The prices of sim cards in Africa vary from one country to another, but you can usually get them for less than $1. South Africa has the most expensive sim cards, and even those are only about $0.8 for a basic sim card without a data plan.
It’s even cheaper to buy sim cards in Nigeria, Egypt, and other countries on the continent, but keep in mind that the same price discrepancy applies to prepaid and postpaid mobile plans as well.
In other words, sim cards and prepaid mobile plans are the cheapest in the poorer African countries, whereas South Africa has some of the most expensive prepaid mobile plans on the continent. But they’re expensive only when compared to plans in other African countries; compared to plans in the US, Australia, and even some European Countries, they’re still incredibly affordable.
One thing to note about sim cards in Africa is that buying a local sim card in every country you travel to is still the cheapest option. Embedded sim cards for African countries are still quite expensive, and not really worth the money when you can get local sim cards for pennies on the dollar.
It’s also cheaper to buy sim cards in individual countries than those with regional coverage in multiple countries on the continent, so keep that in mind.
A mobile plan is the one major cost related to a sim card. You can’t use mobile data or make calls for free; it all costs money, and it can be very cheap or rather expensive depending on what type of plan you sign up for and where you’re using it.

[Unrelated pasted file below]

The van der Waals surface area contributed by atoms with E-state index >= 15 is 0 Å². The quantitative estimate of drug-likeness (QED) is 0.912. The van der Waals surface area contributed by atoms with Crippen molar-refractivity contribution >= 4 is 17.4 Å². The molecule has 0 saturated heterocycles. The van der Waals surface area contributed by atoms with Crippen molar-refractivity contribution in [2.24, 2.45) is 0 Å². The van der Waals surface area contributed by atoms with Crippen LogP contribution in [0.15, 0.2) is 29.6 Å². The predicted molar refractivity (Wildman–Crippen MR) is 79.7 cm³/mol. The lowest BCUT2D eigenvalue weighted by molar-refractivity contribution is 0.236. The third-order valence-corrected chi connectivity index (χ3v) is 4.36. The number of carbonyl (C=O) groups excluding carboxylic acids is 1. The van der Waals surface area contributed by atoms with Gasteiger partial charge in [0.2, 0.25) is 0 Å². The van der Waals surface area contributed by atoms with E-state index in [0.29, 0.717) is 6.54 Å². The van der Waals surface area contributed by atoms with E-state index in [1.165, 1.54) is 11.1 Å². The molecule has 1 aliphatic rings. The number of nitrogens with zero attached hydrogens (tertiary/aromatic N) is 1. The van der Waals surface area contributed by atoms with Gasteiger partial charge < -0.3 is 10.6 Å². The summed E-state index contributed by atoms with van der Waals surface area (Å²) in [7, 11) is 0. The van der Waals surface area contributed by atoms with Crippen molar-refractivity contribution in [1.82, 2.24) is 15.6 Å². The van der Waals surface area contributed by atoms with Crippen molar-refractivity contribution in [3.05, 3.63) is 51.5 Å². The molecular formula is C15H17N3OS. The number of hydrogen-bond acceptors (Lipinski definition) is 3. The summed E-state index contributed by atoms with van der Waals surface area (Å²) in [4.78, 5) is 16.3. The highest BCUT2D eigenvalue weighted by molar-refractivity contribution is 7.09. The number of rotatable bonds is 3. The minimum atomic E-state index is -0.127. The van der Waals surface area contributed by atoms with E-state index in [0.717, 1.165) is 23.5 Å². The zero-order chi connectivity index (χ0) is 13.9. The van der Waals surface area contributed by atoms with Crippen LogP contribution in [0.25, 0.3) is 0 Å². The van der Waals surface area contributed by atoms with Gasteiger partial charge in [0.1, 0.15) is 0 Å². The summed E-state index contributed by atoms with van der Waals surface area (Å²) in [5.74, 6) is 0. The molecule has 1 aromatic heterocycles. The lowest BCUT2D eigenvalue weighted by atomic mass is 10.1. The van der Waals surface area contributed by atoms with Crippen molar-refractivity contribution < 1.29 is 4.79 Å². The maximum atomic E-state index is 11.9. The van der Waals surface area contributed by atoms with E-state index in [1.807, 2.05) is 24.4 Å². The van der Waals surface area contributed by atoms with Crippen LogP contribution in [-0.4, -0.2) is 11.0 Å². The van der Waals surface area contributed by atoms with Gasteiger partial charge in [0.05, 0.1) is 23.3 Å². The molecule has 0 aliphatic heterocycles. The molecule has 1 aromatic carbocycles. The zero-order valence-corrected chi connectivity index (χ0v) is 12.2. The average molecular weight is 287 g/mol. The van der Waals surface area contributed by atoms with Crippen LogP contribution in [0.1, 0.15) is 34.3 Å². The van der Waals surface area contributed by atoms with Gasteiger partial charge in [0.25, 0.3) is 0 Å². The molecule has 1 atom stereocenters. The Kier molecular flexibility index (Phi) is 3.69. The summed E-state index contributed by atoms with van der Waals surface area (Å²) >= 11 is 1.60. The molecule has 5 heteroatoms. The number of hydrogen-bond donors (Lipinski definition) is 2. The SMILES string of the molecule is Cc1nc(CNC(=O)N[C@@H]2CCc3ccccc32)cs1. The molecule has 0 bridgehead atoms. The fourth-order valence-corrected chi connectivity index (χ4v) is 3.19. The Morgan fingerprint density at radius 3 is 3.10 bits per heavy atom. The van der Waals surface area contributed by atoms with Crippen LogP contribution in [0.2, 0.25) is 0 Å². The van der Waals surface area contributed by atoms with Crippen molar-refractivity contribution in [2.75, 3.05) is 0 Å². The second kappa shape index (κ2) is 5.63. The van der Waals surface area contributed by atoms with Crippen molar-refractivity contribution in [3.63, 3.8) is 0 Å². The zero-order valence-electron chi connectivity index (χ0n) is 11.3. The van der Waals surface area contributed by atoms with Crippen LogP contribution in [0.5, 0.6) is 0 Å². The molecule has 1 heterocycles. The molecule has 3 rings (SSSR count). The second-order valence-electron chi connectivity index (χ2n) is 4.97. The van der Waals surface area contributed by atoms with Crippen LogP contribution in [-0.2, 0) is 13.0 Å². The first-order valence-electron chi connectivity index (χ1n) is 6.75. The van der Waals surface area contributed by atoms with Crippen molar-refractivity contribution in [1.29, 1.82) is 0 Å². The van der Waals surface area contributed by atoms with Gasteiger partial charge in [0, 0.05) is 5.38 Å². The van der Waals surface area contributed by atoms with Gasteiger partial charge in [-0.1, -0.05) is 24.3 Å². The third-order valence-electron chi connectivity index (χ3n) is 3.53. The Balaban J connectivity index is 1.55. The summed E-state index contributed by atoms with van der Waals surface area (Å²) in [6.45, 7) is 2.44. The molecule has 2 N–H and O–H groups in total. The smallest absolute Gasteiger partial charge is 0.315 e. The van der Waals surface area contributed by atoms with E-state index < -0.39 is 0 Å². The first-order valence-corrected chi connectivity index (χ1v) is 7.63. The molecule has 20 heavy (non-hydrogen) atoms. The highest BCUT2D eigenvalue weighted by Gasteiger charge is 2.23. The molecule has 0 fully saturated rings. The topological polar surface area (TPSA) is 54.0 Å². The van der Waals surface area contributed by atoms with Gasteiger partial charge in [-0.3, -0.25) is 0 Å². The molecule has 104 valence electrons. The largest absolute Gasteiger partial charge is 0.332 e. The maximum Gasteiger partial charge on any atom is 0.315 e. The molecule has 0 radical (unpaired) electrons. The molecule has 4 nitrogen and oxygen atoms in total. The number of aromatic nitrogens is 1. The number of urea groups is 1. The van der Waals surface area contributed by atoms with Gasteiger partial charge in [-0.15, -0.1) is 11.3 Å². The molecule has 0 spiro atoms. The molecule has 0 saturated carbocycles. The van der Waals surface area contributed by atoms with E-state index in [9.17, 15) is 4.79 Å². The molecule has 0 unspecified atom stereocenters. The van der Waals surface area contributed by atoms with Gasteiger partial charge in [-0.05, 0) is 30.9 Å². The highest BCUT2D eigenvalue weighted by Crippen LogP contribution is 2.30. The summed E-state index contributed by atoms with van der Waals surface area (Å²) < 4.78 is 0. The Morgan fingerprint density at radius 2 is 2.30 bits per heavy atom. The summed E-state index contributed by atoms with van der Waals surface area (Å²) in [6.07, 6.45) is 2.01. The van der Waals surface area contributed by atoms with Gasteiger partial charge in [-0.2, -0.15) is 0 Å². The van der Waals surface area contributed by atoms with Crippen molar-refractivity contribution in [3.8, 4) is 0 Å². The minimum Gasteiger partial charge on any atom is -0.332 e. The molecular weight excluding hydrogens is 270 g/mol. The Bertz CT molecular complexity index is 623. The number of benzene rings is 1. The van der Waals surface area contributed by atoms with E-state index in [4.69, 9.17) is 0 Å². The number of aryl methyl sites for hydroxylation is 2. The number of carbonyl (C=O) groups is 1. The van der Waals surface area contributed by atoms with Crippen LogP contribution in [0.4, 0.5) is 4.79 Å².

If we are talking bout a mobile plan for your home country, you’re almost always better off with a postpaid subscription. Most mobile operators offer great deals to their postpaid subscribers, but they’re often available only with signed contracts.
Prepaid mobile plans are also an option worth considering, especially for travel. Prepaid plans aren’t ideal for locals in many countries, simply because they end up being more expensive than most postpaid plans. But it all depends on what you want to use the sim card for, and how often you’re accessing the internet through mobile data and making phone calls.
Data roaming is another sim card-related expense. You can still make phone calls and use mobile data with your original sim card in a foreign country, but it’s usually very expensive. It’s often cheaper to buy a prepaid local sim card than pay for data roaming charges, and I would never recommend using mobile data when roaming on foreign networks.
Never lose your sim card. It goes without saying, but losing your sim card can be quite expensive, especially if you want to keep the same mobile number as you had previously.
Shop local prepaid sim cards whenever possible. Although many people prefer to buy eSims for travel, a prepaid sim card issued by a large network operator from the country you’re visiting will usually be the cheapest solution for Internet access and a local phone number. Local sim cards are often significantly more affordable than eSims and physical sim cards issued by international operators.
Avoid providers who charge an activation fee. Some sim card providers will offer a free sim card, but charge you a ridiculous activation fee just so you can start using these. Always look at whether there is an activation fee when buying a new sim card and avoid giving any money to these providers.
Anna is the co-owner of expert world travel and can't wait to share her travel experience with the world. With over 54 countries under her belt she has a lot to write about! Including those insane encounters with black bears in Canada.